To those who recognise in this deification of war the blackest menace of our day the vision of a culture State is not without charm. The shattering possibilities enfolded in it would have fevered Nietzsche and fascinated Renan. But, be that as it may, Ireland played Cleopatra to the Antony of the invaders. Some of them, indeed, the “garrison” pure and simple, had all their interests centred not only in resisting but in calumniating her. But the majority yielded gaily to her music, her poetry, her sociability, that magical quality of hers which the Germans call _Gemütlichkeit_. In a few centuries a new and enduring phrase had designated them as more Irish than the Irish themselves. So far as any superiority of civilisation manifests itself in this first period it is altogether on the side of Ireland. This power of assimilation has never decayed. There never was a nation, not even the United States, that so subdued and re-fashioned those who came to her shores, that so wrought them into her own blood and tissue. The Norman baron is transformed in a few generations into an Irish chieftain, and as often as not into an Irish “rebel.” The Jacobite planter of the first decade of the seventeenth century is in the fifth decade found in arms against Cromwell; the Cromwellian settler is destined in turn to shed his blood for James II. and Catholicity. Protestant colonists who, in the early eighteenth century, enforce and defend the abominable Penal Laws, will in 1782 demand, with drawn swords, that henceforth there shall be no longer a Protestant colony but in its place an Irish nation. The personal history of the captains of the Irish cause in modern times is no less remarkable. O’Connell begins his public career in the Yeomanry called out to put down the insurrectionary movement of Emmet. Isaac Butt comes first into note as the orator of the Orange Party in Dublin. Parnell himself steps out of a Tory milieu and tradition into the central tumult of agitation. Wave after incoming wave of them, her conquerors were conquered. “Once again,” cried Parnell in the last public utterance of his life, “I am come to cast myself into the deep sea of the love of my people.” In that deep sea a hundred diverse currents of blood have met and mingled; they have lost their individual drift to become part of the strong tide of national consciousness and national unity. If Irish history is to be regarded as a test of racial superiority then Ireland emerges with the crown and garlands of victory. We came, we the invaders, to dominate, and we remained to serve. For Ireland has signed us with the oil and chrism of her human sacrament, and even though we should deny the faith with our lips she would hold our hearts to the end.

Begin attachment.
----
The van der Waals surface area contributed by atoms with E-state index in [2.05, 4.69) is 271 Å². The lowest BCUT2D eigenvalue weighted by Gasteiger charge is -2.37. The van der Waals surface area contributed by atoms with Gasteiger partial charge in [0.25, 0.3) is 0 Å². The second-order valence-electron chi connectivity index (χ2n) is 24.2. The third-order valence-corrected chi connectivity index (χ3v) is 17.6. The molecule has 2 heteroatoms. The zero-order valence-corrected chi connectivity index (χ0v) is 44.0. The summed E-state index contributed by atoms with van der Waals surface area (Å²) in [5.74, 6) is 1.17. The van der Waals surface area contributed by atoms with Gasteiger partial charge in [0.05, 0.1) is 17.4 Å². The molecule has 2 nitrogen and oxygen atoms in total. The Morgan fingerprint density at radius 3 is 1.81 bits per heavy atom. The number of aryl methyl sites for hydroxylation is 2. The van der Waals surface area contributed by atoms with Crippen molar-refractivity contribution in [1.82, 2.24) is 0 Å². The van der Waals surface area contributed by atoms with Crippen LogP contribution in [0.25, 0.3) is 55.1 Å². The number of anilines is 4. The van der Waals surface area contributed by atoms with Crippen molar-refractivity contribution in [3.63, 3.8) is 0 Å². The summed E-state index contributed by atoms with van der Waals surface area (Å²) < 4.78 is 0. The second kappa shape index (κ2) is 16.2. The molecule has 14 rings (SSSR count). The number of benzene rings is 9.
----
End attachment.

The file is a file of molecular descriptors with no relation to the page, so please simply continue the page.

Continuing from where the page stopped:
But let us translate her triumph into more concrete speech. The essential lesson of experience, then, is that no device, plan, or policy adopted by England for the subjugation of Ireland has ever been anything except an abject failure. And the positive of this negative is that every claim that ever formed part of the national programme of Ireland has won its way against all enmities. No plough to which she ever put her hand has been turned back or stayed eternally in mid-furrow. It does not matter what period you call to the witness-box; the testimony is uniform and unvarying. Until Tudor times, as has been noted, there cannot be said to have been in any strict sense an English policy in Ireland; there was only a scuffle of appetites. In so far as there was a policy it consisted of sporadic murder for the one half, and for the other of an attempt to prevent all intercourse that might lead to amalgamation between the two peoples. The Statute of Kilkenny – which is, all things considered, more important than the Kilkenny cats though not so well known in England – made it a capital offence for a settler to marry an Irishwoman or to adopt the Irish language, law, or costume. The Act no doubt provided a good many ruffians with legal and even ecclesiastical fig-leaves with which to cover their ruffianism, and promoted among the garrison such laudable objects as rape and assassination. But as a breakwater between the two races it did not fulfil expectation. The Statute was passed in 1367: and two centuries later Henry VIII. was forced to appoint as his Deputy the famous Garrett Fitzgerald whose life was a militant denial of every clause and letter of it. With the Tudors, after some diplomatic preliminaries, a very clear and business-like policy was developed. Seeing that the only sort of quiet Irishman known to contemporary science was a dead Irishman, English Deputies and Governors were instructed to pacify Ireland by slaughtering or starving the entire population. The record of their conscientious effort to obey these instructions may be studied in any writer of the period, or in any historian, say Mr Froude. For Mr Froude, in his pursuit of the picturesque, was always ready to resort to the most extreme measures; he sometimes even went so far as to tell the truth. The noblest and ablest English minds lent their aids. Sir Walter Raleigh and Edmund Spenser were both rather circumambulatory on paper; the work of each is ‘a long monotone broken by two or three exquisite immortalities. But they were both as concise in action as an Elizabethan headsman. Sir Walter helped Lord Grey, the recognised pattern in those days of the Christian gentleman, to put to death seven hundred prisoners-of-war at Smerwick. Spenser, being no soldier, leaned rather to famine. In his famous book he recommends the destruction of crops, houses, cattle, and all necessaries of life so that the Irish should “soon be compelled to devour each other.” The Commanders-in-Chief and the Deputies specialised in poison, as became men whose wealth and learning enabled them to keep in touch with the Italian Renaissance. Bluff, straightforward troopers like Mountjoy, Malby, Wilmot, Bagenal, Chichester, and the rest, not pretending to such refinements, did their best in the way of hanging, stabbing, and burning. In those days as well as ours the children had their Charter. “Nits,” said the trustees of civilisation, “will grow to lice.” And so they tossed them on the points of their swords, thus combining work with play, or fed them on the roast corpses of their relatives, and afterwards strangled them with tresses of their mother’s hair.